Google file system
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Google file system

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  • Performance,Scalability,Reliability,Availability
  • Namespace, Access-control information, Chunk locations,mapping|| never move data through it, use only for metadata
  • 512B,1KB,2KB
  • AvoidsCache Coherence Issues

Google file system Presentation Transcript

  • 1. Google File System Dhan V Sagar CB.EN.P2CSE13007 M.Tech CSE I
  • 2. • • • • • Thousands of queries served per second. One query reads 100's of MB of data. One query consumes 10's of billions of CPU cycles. Google Apps Dozens of copies of the entire Web…! DVS INTRODUCTION • TRADITIONAL ISSUES • Need large, distributed, highly fault tolerant file system 2
  • 3. DVS GFS: Architecture 3
  • 4. DVS • Single Master • Multiple Chunk Servers • Multiple Clients 4
  • 5. Master Server • Manages metadata • Performs check pointing and logging of changes to metadata DVS • Manages chunk creation, replication, placement • Garbage Collection • Periodically communicate with chunkservers (Heart Beat Message) 5
  • 6. Master Server • Single Point Failure..?? • Shadow Masters DVS • Least involvement of master 6
  • 7. Chunk • Files are divided into fixed-size chunks • Chunk Servers store chunks on local disk as Linux files • Replication for Reliability DVS • Unique 64 bit chunkhandle • Chunk Size : 64MB - Much larger than typical file system block sizes 7
  • 8. Large Chunk Size • Reduce interaction between client and master • Reduces network overhead by keeping persistent TCP connection DVS • Reduce size of metadata stored on the master 8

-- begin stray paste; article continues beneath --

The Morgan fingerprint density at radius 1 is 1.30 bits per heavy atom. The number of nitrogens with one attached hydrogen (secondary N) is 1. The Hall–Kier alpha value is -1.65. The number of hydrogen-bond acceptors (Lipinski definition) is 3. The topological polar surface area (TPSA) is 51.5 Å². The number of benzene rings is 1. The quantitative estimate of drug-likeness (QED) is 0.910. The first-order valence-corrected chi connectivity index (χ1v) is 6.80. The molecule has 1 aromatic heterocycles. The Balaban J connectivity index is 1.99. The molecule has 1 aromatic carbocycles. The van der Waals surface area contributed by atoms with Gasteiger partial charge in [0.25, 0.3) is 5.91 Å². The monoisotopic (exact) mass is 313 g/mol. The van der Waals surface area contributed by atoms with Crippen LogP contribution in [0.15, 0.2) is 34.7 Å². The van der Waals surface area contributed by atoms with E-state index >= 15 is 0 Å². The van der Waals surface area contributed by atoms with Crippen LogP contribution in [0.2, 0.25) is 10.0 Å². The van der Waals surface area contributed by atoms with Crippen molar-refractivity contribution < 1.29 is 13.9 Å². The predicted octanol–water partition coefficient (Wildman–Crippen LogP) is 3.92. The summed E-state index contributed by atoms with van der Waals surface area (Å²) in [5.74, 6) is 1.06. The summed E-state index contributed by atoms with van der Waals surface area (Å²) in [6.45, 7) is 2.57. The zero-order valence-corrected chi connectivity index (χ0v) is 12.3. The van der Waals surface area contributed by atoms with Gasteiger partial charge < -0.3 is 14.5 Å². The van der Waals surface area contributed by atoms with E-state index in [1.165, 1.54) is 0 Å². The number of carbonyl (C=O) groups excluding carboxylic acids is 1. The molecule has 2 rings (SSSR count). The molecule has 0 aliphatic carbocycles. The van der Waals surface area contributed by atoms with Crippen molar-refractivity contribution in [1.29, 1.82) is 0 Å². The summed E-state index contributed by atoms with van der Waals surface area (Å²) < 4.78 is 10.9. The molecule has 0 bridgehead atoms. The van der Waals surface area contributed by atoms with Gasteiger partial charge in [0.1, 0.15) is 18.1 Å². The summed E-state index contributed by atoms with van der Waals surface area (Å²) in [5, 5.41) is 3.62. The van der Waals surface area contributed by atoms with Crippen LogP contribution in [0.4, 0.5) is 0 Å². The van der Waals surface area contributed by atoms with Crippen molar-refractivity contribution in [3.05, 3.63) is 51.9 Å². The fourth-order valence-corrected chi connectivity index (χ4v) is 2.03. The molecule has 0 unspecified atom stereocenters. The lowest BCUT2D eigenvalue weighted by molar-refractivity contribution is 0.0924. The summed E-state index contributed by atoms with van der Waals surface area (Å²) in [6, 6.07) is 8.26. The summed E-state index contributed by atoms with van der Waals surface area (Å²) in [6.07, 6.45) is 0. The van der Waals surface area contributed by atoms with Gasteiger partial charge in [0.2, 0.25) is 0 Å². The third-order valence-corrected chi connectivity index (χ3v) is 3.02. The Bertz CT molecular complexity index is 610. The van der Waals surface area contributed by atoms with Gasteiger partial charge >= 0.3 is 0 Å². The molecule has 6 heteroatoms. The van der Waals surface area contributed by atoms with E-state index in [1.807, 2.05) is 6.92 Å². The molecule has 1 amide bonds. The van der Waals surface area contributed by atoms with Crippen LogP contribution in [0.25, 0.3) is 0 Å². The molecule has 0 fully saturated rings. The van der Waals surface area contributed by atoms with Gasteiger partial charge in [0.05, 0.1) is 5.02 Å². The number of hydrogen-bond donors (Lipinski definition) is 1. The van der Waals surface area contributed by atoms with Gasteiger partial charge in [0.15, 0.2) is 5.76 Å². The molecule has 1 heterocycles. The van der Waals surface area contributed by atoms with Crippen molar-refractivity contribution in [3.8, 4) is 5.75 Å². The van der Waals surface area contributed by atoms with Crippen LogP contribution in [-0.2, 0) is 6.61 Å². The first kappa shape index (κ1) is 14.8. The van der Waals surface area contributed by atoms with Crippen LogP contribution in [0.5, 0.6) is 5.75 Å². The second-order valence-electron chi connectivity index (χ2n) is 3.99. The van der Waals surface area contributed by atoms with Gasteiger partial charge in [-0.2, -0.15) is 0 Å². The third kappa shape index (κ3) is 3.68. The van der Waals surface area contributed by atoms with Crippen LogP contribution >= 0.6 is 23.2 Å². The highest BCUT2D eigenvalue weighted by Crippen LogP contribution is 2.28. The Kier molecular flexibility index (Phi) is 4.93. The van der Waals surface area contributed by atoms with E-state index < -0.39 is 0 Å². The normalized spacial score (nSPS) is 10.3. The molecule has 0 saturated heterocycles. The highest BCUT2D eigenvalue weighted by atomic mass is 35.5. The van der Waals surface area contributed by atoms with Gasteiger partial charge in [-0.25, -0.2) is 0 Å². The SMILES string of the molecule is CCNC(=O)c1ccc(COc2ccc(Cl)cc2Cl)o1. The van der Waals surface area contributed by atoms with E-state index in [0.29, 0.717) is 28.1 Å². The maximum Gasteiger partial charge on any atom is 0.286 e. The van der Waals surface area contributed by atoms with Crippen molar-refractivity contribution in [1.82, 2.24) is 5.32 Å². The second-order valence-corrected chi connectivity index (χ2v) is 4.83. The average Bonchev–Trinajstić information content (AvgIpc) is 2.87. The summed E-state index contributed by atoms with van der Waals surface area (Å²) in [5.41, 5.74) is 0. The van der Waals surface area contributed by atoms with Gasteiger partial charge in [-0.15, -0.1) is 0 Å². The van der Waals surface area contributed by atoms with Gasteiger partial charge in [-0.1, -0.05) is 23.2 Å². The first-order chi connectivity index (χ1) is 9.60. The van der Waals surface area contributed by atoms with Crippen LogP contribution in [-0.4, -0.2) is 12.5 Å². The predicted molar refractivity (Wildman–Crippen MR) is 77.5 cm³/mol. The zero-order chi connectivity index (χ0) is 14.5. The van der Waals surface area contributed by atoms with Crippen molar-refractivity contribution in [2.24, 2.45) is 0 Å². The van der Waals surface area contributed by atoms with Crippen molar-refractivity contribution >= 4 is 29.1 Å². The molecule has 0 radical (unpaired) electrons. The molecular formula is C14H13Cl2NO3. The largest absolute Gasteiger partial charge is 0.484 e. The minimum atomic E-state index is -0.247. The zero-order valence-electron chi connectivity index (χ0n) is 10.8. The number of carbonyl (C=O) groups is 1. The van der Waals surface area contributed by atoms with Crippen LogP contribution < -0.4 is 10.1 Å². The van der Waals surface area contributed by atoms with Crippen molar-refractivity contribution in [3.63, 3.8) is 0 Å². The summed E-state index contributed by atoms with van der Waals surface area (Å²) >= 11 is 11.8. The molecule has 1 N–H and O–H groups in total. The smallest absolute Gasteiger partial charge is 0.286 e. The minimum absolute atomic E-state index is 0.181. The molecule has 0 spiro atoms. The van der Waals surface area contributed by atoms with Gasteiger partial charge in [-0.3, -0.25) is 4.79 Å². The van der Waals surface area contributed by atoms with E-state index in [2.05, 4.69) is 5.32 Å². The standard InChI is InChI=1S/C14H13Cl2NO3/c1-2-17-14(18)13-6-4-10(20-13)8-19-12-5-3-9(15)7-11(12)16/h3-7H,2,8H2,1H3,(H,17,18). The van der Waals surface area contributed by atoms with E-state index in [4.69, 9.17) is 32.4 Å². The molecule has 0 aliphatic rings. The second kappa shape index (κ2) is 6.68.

• 9. Client • Control (metadata) requests to master server • Caches metadata DVS • Data requests to chunkservers • No caching of data 9
  • 10. Client Read • Client sends master: • read(file name, chunk index) • chunk ID, chunk version number, locations of replicas DVS • Master’s reply: • Client sends “closest” chunkserver replica: • read(chunk ID, byte range) • “Closest” determined by IP address on simple rackbased network topology • Chunkserver replies with data 10
  • 11. DVS Client Read 11
  • 12. DVS Client Read 12
  • 13. DVS Client Write 1. Application originates the request 2. GFS client translates request and sends it to master 3. Master responds with chunk handle and replica locations 13
  • 14. DVS Client Write 4. Client pushes write data to all locations. Data is stored in chunkserver’s internal buffers 14
  • 15. DVS Client Write 5. Client sends write command to primary 6. Primary determines serial order for data instances in its buffer and writes the instances in that order to the chunk 7. Primary sends the serial order to the secondaries and tells them to perform the write 15
  • 16. DVS Client Write 8. Secondaries respond back to primary 9. Primary responds back to the client 16
  • 17. File Deletion • Master records deletion in its log • File renamed to hidden name including deletion timestamp DVS • When client deletes file: • Master scans file namespace in background: • In-memory metadata erased • Master scans chunk namespace in background: • Removes unreferenced chunks from chunkservers 17
  • 18. References DVS • The Google File System - Sanjay Ghemawat, Howard Gobioff, and Shun-Tak Leung 18
  • 19. DVS THANK YOU 19